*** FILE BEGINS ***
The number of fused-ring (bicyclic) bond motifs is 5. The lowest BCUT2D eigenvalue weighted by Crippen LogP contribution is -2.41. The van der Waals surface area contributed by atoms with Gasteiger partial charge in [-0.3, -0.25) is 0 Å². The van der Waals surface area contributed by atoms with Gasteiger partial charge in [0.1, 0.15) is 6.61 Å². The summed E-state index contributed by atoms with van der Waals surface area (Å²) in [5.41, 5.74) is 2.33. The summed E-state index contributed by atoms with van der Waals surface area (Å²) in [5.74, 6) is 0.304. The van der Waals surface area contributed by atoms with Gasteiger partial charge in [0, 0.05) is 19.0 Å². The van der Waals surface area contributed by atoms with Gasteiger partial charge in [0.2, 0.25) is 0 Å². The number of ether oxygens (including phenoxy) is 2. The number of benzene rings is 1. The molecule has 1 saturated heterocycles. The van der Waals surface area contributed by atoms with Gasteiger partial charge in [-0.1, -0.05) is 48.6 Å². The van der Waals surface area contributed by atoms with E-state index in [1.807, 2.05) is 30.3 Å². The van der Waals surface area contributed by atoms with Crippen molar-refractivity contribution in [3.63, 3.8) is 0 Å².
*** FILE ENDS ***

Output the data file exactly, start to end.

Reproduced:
The number of fused-ring (bicyclic) bond motifs is 5. The lowest BCUT2D eigenvalue weighted by Crippen LogP contribution is -2.41. The van der Waals surface area contributed by atoms with Gasteiger partial charge in [-0.3, -0.25) is 0 Å². The van der Waals surface area contributed by atoms with Gasteiger partial charge in [0.1, 0.15) is 6.61 Å². The summed E-state index contributed by atoms with van der Waals surface area (Å²) in [5.41, 5.74) is 2.33. The summed E-state index contributed by atoms with van der Waals surface area (Å²) in [5.74, 6) is 0.304. The van der Waals surface area contributed by atoms with Gasteiger partial charge in [0, 0.05) is 19.0 Å². The van der Waals surface area contributed by atoms with Gasteiger partial charge in [0.2, 0.25) is 0 Å². The number of ether oxygens (including phenoxy) is 2. The number of benzene rings is 1. The molecule has 1 saturated heterocycles. The van der Waals surface area contributed by atoms with Gasteiger partial charge in [-0.1, -0.05) is 48.6 Å². The van der Waals surface area contributed by atoms with E-state index in [1.807, 2.05) is 30.3 Å². The van der Waals surface area contributed by atoms with Crippen molar-refractivity contribution in [3.63, 3.8) is 0 Å².